2011 wrapped up with a BANG! Actually it was a crack... a series of 3 cracks. We had moved to Bellingham August 1st and 2 short weeks later, I had an accident backpacking around beautiful Mt. Baker. I broke my lower leg, dislocated my ankle, and ruptured the ligaments in my ankle. My incredible partner, Erica, immediately began triaging my injuries, splinting them, made camp in a safe location and kept me from going into shock. I had to spend the night on the mountain before Erica hiked out the next morning for help. That afternoon, I was rescued by helicopter and taken to the hospital. (The photo above is awaiting the helicopter with my leg splinted - the mountain was my pain medicine) I'd never sustained an injury this extensive before, and was upset that I wouldn't be able to check off one of my goals in life - to never have surgery. The surgery placed a plate and 6 six screws in my fibula (the outer leg bone in the lower leg) to repair a spiral fracture, a screw to hold my tibia and fibula together because of a ruptured ligament, repair other ruptured ligaments, and reduce the dislocation. I was non-weightbearing for 10 weeks, in a number of casts, and wheeled around on a knee scooter. I come from a long lineage of women who have shown great resilience throughout all types of difficult situations in life. My time to tap into my genetic make-up was now. I had to first learn the lesson of patience. Then, to ask for help. It was a humbling time for me. It wasn't all easy and around the 8th week I began to grow tired of not being active. I wasn't the easiest person to be around at moments. I had set-backs like not being able to push the clutch of the car I hadn't been able to drive. Without Erica, I wouldn't have been able to heal or do anything for myself.
Why am I sharing this story? Because after all the years I have been rehabilitating people from injury I had never sustained a life-altering one myself. And now that I am on the other side of it, I feel it's made me a better athletic trainer. I have a new appreciation for all the day-to-day details which are affected by making accommodations. I have watched my advice and techniques work for others for years. It was time I listened to it and trust now. The first piece of advice I took from myself was to have someone else treat you. I went to physical therapy for 6 weeks until I had to switch insurance companies. At that point I began to follow my own rehabilitation plan. I'm now 21 weeks post-surgery and am up to 4 miles of trail walking, swimming, and stair climbing fairly comfortably. I plan to begin snowshoeing this beautiful backyard we call Mt. Baker very soon! The progress is gradual and continuous and will be a full 12 months.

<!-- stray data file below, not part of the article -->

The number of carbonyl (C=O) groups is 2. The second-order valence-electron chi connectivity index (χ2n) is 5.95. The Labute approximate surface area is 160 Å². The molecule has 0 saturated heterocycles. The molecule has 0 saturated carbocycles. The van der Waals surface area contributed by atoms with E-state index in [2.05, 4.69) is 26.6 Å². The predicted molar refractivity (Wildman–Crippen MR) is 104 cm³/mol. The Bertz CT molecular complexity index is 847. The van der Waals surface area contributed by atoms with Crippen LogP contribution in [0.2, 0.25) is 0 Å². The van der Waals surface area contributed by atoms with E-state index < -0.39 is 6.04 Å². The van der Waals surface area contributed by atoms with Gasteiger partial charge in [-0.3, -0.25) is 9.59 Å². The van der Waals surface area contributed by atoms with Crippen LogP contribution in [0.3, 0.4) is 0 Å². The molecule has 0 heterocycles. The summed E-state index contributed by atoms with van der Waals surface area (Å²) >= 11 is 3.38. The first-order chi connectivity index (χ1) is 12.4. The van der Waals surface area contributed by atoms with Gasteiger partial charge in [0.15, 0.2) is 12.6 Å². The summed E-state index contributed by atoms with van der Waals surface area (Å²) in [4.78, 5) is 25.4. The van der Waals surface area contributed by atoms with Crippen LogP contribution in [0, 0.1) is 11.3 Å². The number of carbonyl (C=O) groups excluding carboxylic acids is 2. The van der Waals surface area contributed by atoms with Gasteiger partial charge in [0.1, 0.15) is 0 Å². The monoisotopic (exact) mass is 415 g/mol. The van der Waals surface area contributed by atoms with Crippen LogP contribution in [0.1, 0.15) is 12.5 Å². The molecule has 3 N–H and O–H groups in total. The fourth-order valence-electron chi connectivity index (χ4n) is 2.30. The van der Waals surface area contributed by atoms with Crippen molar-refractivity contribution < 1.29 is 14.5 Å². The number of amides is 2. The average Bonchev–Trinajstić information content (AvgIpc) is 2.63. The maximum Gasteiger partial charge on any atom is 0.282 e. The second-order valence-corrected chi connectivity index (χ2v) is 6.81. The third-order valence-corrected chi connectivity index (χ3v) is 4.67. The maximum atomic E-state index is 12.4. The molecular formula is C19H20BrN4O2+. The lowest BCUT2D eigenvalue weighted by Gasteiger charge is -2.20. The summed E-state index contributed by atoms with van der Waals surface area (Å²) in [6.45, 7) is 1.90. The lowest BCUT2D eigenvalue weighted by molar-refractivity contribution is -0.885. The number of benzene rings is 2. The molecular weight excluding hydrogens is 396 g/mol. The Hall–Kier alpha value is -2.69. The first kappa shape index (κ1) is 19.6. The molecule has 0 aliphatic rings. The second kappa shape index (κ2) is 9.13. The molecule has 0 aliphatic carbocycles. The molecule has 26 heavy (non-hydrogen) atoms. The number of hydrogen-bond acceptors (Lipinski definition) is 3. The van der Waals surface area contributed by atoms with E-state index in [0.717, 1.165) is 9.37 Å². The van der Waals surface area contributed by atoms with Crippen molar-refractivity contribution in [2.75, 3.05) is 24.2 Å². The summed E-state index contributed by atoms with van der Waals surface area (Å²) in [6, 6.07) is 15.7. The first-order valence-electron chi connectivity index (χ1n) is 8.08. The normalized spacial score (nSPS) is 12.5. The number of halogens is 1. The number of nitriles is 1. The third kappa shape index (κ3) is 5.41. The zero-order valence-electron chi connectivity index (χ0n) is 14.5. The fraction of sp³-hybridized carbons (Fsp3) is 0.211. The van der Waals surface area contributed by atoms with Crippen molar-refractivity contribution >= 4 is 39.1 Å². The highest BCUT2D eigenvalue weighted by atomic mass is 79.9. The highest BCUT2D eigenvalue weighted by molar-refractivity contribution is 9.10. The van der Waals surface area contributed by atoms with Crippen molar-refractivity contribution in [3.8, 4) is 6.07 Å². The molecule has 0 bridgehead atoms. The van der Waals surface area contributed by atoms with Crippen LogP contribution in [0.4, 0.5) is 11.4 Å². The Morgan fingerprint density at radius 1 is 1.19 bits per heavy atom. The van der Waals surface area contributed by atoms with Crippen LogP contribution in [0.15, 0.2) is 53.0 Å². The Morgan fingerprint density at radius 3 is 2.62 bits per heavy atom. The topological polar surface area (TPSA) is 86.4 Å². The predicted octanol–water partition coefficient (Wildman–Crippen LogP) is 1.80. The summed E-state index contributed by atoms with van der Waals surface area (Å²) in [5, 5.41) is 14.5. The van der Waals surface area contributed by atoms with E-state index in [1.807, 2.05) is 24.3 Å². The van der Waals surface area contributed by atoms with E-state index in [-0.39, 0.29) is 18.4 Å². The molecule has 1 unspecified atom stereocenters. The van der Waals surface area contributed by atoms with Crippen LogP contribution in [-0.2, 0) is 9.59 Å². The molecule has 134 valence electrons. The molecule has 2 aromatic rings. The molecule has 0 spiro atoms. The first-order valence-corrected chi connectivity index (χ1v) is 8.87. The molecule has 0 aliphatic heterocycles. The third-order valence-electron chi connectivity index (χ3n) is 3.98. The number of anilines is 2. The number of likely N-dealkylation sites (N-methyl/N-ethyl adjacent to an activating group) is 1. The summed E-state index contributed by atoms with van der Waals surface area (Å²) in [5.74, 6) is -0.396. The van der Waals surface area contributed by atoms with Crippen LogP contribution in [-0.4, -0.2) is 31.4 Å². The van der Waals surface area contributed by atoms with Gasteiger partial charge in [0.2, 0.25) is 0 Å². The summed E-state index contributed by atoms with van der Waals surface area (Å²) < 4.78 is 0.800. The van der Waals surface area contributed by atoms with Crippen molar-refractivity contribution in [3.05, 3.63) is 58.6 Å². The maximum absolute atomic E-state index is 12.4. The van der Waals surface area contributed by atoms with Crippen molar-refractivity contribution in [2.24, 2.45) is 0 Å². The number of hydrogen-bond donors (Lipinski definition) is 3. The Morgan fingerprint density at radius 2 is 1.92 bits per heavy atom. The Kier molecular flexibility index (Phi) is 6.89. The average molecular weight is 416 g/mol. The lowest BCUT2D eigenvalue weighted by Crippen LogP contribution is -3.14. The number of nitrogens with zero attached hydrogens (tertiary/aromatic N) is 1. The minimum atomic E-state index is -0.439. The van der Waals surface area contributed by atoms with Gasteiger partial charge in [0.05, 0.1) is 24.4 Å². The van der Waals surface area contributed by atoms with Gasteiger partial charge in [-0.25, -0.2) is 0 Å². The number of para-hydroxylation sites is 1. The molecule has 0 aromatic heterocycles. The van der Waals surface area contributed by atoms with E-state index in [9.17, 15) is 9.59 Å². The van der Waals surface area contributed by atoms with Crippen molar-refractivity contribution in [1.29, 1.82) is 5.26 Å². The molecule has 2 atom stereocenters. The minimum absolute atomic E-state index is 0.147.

I started school for massage therapy in September. I will be adding massage to my athletic training practice. It's a natural compliment to rehabilitating active people with injuries. In late July of this year I'll be able to start practicing as a massage therapist. I am so excited to begin helping people in the Bellingham community stay healthy and recreate and compete at a high level. All of my years of working in physical therapy, high school, and the Division 1 level of athletics has all prepared me to start this new chapter with massage.
Please continue to stop by my blog site to pick up some tips, learn about new concepts, and share your thoughts and ideas. I look forward to working with the physicians, occupational, massage, and physical therapists in Whatcom County to keep you healthy and successful!